West Fargo approves traffic study, examines areas of the city where speeding is excessive

A new policy will guide staff when considering traffic calming measures

Traffic moves along 9th Street East in West Fargo on Monday, Jan. 17, 2022.
David Samson/The Forum

WEST FARGO — Speedy drivers in West Fargo may soon have to slow their roll when going through residential areas.

The West Fargo City Commission approved a new policy that will allow engineering and other city staff to consider installing street features that would cause drivers to slow down in areas that neighbors have made numerous complaints regarding petal-to-the-medal drivers.

At the City Commission's Monday, Jan. 17, meeting, City Planner Malachi Petersen and Luke Champas,
associate transportation planner at Fargo-Moorhead Metropolitan Council of Governments presented the findings of a joint study done last year. The study examined streets that had reported numerous complaints regarding speeding and identified the top offenders.

"Anytime anyone calls us about speeding, they kinda believe that their street should be the priority or is the worst," Petersen said. "This kind of gives us an objective view. We’ll formalize the process a little more and that will just help staff in the future when it comes to these types of things."

The study identified six locations that could be considered for traffic calming measures in the future:


  • Second Street East, south of 32nd Avenue East
  • 15th Avenue East between Sixth and Ninth Streets
  • 16 Street East, south of 13th Avenue East
  • Seventh Street West, between 15th and 19th Avenue West
  • 10th Street West, south of 13th Avenue West
  • Beaton Drive, between Sheyenne Street and Ninth Street East.

The study also found alternative areas for future study such as Bluestem Drive, between 23rd and 32nd Avenues; 38th Avenue West, between Ninth Street West and Sheyenne Street; 11th Street West, between 40th and 52nd Avenues; 47th Avenue West, between Ninth Street West and Sheyenne Street.
"We’re not specifically looking at a project or a certain item, we’re looking at the process. “ City Engineer Dustin Scott said.

Champas said traffic calming measures are how the road is designed and if it has features that alter driver behaviors, or in other words, what makes a driver go slower.

He said traffic calming measures in the study are not such things as speed limits, street signs or traffic lights.
“That requires outside enforcement of your police department and as we know resources are thin,” Champas said.

He added speed limit changes are not always immediately effective. For example, one of the streets, Beaton Drive recently went from 30 mph speed limit to a 25 mph limit but it did not seem to help much.
"There is still a lot of speeding on Beaton Drive,” Champas said. Also, the Department of Transportation decides where items such as traffic lights should be placed and they usually are not factors that will enforce speed.

Petersen said such traffic calming measures as lane narrowing, installing a mini roundabout, speed humps, landscaping, curb extensions, median islands, pavement material, pinch points, diverters and chicanes were studied as potential traffic calming measures.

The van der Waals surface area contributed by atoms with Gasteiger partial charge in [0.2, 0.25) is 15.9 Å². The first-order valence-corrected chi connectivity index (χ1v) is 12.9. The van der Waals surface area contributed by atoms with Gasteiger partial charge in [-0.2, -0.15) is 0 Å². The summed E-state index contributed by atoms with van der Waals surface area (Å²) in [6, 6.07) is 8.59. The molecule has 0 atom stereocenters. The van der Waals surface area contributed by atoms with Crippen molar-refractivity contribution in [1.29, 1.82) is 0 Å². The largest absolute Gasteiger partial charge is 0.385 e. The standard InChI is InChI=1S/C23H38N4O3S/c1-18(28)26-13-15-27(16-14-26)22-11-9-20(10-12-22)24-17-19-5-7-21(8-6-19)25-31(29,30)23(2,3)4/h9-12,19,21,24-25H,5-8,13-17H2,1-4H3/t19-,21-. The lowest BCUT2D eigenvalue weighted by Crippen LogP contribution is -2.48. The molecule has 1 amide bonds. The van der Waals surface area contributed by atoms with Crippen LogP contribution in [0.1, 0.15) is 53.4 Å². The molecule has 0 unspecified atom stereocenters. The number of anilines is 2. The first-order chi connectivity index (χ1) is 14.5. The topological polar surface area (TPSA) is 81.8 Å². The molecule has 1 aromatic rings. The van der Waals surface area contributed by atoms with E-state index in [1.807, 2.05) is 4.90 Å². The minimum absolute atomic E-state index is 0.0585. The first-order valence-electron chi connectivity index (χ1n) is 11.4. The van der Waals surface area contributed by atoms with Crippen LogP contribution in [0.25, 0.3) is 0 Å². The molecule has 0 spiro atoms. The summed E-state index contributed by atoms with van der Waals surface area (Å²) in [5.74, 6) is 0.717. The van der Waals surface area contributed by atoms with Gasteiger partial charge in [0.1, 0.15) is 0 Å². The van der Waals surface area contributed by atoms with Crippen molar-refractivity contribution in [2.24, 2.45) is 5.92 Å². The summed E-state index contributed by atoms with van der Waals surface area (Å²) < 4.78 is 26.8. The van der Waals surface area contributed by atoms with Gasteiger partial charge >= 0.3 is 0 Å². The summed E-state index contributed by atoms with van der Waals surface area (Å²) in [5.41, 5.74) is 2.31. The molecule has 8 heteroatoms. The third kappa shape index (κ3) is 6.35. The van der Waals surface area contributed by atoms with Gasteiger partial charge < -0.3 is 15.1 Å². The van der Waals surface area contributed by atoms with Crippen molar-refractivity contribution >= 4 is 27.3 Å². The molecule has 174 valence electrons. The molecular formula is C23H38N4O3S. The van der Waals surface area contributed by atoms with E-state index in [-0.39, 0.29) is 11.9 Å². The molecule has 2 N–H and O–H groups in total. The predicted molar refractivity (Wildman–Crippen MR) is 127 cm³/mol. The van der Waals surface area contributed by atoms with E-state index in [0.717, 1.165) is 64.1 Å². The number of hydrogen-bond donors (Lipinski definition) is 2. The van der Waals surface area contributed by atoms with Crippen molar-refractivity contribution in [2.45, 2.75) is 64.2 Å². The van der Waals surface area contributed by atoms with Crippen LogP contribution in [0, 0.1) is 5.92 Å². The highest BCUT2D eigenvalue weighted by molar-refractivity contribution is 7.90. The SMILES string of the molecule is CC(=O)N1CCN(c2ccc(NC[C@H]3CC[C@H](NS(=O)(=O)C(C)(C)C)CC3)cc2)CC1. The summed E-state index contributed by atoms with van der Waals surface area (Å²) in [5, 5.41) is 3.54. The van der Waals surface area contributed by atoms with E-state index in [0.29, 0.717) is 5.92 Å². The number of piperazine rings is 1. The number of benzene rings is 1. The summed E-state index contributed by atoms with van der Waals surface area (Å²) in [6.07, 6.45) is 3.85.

As part of the study, community engagement occurred between May and August 2021 and 386 residents took surveys about the traffic. The surveys showed that residents supported speed humps and landscaping as the most popular potential traffic calming measures while chicanes and mini-roundabouts were not supported.
Petersen said the planning and zoning committee also did not support mini roundabouts as they "are very unpopular and unsuccessful."

Commissioner Mandy George agreed the mini roundabouts, which she has in her own neighborhood are not very popular.
"The professional and technical opinion is to keep them as an option for now," Petersen said.

Officials said the study looked at speeding as it is a serious problem that can lead to major accidents.
"As speeds increase, the changes of serious injury and death exponentially increase," Champas said.


The study also found that in many cases across West Fargo, the existing roads are built much wider than the
recommended minimums for an urban neighborhood setting. Driving-lanes range anywhere from 12 to 20-feet wide, the wider driving lanes may be contributing to excessive speeds on residential streets.

Parking lanes that are under used also contribute to speeding, the study found. On-street parking lanes can make the driving lanes appear wider than they actually are, exacerbating the tendency to speed.

The lack of mature boulevard trees in West Fargo may also be a factor on roads with a lot of speeding. Mature boulevard trees help to visually narrow a roadway which can help decrease speeds; but, a majority of
neighborhoods in West Fargo are newly developed and do not have mature trees. The study also noted that neighborhood street connectivity can also be a factor in allowing more speeding.

While the City Commission unanimously approved the traffic calming study, the motion only approves the study as a whole to be used by staff in the future. The commission did not approve any of the specific recommendations or projects. City staff will bring those forward for approval in the future.

“This is just a plan so whatever the recommendations are we are not approving that at this time,” Commissioner Brad Olson said.

Wendy Reuer covers all things West Fargo for The Forum.
What To Read Next
Get Local